Police warn businesses about spike in counterfeit money

MANHEIM TOWNSHIP, LANCASTER COUNTY, Pa. -- Police in Lancaster County say they’re starting to see a spike in counterfeit money. In some cases, thousands of dollars in fake bills being used to purchase items at local businesses.

Officials say the problem with counterfeit bills has grown in the last year, not only Lancaster County, but all across Central Pennsylvania.

“There’s been slowly this tick up and then in the past few months it’s exploded," said Sgt. Michael Piacentino, Manheim Township Police Department.

Sergeant Piacentino says they’re dealing with counterfeit money issues regularly.

"In the Harrisburg area, Philadelphia area, and here it’s just constant almost like every week we’re getting something," added Piacentino.

This year alone Manheim Township has had about a dozen different cases, with busy stores being the main target.

“There’s a lot of people in line, they come in, they pass the bill real quick and then they get out and it’s on to the next customer and the clerk can easily be confused or not catch the feel of the paper," said Piacentino.

Employees at Park City Diner in Lancaster County say they fell victim to counterfeit bills this summer.

“It was really really close to the real thing it was just you couldn’t see the line when you hold it up everything else on it was like completely legit, even the cop said this is some of the realest fake money I’ve seen," said Lyndsay Gall, manager. "They’re putting businesses at risk and people it could be somebody’s last twenty that they have to go grocery shopping with and it ends up being fake," she added.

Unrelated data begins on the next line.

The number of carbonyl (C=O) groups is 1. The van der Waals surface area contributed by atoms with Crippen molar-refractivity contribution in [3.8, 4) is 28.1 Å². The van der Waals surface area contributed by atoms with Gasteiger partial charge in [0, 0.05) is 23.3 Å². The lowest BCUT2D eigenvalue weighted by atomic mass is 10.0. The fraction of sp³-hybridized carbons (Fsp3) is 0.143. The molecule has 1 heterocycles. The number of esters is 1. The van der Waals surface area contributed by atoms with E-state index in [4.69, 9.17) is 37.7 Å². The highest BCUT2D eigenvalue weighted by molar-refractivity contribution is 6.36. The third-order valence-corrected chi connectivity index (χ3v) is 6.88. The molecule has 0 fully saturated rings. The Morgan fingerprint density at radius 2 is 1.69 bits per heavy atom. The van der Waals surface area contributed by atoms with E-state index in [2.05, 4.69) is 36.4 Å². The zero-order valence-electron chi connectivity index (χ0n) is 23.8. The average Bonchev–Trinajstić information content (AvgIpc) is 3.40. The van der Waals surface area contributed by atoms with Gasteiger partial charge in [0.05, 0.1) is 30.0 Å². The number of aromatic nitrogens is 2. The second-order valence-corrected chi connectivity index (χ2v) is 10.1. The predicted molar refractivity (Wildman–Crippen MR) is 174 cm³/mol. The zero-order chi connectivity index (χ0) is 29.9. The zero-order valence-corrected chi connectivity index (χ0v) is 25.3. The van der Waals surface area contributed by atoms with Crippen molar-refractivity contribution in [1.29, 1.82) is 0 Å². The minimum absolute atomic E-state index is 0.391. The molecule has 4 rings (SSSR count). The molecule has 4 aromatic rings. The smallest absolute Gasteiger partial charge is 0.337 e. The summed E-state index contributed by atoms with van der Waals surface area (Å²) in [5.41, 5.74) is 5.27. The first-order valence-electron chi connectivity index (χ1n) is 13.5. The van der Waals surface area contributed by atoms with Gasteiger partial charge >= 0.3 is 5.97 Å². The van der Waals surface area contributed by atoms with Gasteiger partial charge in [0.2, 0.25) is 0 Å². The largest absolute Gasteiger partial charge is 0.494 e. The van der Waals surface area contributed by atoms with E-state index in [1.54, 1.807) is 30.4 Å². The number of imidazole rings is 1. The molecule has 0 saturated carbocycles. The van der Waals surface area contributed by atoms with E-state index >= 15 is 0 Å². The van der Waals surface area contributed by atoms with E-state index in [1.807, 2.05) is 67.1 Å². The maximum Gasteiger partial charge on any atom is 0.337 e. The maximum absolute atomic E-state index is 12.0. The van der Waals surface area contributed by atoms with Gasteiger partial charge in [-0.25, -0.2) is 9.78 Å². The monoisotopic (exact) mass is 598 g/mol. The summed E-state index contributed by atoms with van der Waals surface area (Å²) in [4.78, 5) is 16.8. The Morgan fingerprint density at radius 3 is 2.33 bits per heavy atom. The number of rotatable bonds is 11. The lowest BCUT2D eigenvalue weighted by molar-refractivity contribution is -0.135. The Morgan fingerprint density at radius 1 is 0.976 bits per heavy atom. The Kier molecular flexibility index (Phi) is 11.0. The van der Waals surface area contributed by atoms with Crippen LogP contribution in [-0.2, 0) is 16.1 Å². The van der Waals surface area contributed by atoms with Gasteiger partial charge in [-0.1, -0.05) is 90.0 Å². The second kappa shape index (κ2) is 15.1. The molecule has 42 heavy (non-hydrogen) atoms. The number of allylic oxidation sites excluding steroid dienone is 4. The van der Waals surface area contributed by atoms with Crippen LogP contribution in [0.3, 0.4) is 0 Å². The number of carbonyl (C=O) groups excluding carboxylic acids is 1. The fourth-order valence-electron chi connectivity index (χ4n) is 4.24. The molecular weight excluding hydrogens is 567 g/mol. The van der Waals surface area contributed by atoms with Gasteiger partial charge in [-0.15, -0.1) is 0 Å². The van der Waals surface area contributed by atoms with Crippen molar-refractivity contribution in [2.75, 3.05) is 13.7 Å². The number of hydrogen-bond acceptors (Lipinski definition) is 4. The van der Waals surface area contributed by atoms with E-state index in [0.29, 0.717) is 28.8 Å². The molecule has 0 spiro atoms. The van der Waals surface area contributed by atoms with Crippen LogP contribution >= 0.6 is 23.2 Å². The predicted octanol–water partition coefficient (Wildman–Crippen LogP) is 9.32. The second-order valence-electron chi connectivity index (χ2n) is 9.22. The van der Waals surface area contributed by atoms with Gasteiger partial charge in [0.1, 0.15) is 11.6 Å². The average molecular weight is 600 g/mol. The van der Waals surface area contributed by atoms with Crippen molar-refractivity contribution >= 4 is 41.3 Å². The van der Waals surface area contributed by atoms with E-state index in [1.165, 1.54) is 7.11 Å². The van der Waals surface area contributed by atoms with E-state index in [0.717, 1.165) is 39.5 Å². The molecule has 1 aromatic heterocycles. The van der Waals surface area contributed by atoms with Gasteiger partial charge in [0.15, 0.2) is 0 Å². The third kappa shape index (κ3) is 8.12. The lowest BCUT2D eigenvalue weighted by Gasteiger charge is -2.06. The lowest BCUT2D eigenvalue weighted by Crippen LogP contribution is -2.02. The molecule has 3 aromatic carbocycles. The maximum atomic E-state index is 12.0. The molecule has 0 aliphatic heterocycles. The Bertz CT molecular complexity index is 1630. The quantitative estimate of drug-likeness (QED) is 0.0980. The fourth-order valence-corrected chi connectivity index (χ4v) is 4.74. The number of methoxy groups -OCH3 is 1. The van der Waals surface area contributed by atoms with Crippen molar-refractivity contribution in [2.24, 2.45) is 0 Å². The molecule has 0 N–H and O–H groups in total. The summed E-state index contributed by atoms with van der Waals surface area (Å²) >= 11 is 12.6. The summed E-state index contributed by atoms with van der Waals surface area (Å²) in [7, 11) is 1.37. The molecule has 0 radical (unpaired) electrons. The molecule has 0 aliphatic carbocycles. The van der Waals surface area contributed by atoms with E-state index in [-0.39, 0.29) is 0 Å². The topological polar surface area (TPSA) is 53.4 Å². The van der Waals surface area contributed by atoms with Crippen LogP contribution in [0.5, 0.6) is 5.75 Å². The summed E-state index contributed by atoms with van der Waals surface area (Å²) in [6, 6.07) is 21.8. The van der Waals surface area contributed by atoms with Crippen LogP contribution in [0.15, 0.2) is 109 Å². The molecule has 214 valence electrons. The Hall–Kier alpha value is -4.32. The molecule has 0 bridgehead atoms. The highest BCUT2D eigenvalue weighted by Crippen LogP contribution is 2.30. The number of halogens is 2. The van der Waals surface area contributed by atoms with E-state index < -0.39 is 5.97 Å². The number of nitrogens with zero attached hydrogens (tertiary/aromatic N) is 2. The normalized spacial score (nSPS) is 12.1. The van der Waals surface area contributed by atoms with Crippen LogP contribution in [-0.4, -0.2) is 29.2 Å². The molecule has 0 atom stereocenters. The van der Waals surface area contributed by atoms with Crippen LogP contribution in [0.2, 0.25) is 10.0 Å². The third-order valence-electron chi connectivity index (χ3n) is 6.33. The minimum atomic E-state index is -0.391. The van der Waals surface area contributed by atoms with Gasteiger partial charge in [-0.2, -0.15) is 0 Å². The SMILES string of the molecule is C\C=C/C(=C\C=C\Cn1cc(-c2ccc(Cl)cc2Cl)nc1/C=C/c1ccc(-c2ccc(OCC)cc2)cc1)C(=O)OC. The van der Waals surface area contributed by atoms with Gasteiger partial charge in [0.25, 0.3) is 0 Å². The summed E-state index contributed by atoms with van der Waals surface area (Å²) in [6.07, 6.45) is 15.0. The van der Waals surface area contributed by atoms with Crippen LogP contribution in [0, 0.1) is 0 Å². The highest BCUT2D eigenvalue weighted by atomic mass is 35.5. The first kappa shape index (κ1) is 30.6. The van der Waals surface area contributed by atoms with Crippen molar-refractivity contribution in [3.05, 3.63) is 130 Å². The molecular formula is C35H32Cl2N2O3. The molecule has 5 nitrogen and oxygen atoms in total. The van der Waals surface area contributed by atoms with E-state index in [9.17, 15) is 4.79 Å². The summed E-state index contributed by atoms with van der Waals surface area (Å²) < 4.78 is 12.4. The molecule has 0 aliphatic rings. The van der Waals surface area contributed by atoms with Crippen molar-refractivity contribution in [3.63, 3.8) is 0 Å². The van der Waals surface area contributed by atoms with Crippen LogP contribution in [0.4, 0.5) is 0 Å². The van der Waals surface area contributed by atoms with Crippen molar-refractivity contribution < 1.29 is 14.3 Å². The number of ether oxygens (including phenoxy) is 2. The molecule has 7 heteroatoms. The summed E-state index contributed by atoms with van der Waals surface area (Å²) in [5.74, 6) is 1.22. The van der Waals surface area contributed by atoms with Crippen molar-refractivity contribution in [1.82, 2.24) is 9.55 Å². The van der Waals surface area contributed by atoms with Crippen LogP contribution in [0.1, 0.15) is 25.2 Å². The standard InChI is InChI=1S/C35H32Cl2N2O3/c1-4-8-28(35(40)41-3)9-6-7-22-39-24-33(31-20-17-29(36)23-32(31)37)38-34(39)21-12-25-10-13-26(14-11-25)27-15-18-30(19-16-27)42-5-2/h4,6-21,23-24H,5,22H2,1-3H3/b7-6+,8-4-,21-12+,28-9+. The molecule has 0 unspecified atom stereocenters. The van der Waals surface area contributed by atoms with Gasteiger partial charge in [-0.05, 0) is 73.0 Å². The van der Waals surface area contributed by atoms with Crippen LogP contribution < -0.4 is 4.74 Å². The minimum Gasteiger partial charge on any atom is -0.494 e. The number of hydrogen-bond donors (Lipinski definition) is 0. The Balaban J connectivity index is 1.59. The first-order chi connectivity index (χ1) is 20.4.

"Real money is not paper, it’s actually fiber and you can feel it in your hand, you can smell it and there’s certain security features when you hold it up to a light that would be in real bill that’s made by the federal government that’s not when you print it on a piece of a paper no matter how good it looks," said Piacentino.

That's why police say they are cracking down.

“We are trying to develop suspects and any kind of connection or networking that these people are doing to ultimately solve this problem," added Piacentino.

Maheim Township Police say they are working with other police departments, along with the secret service to get down to the bottom of where the counterfeit bills are coming from.

Counterfeiters can face a penalty up to ten years in prison with up to $25,000 in fines in the state of Pennsylvania.

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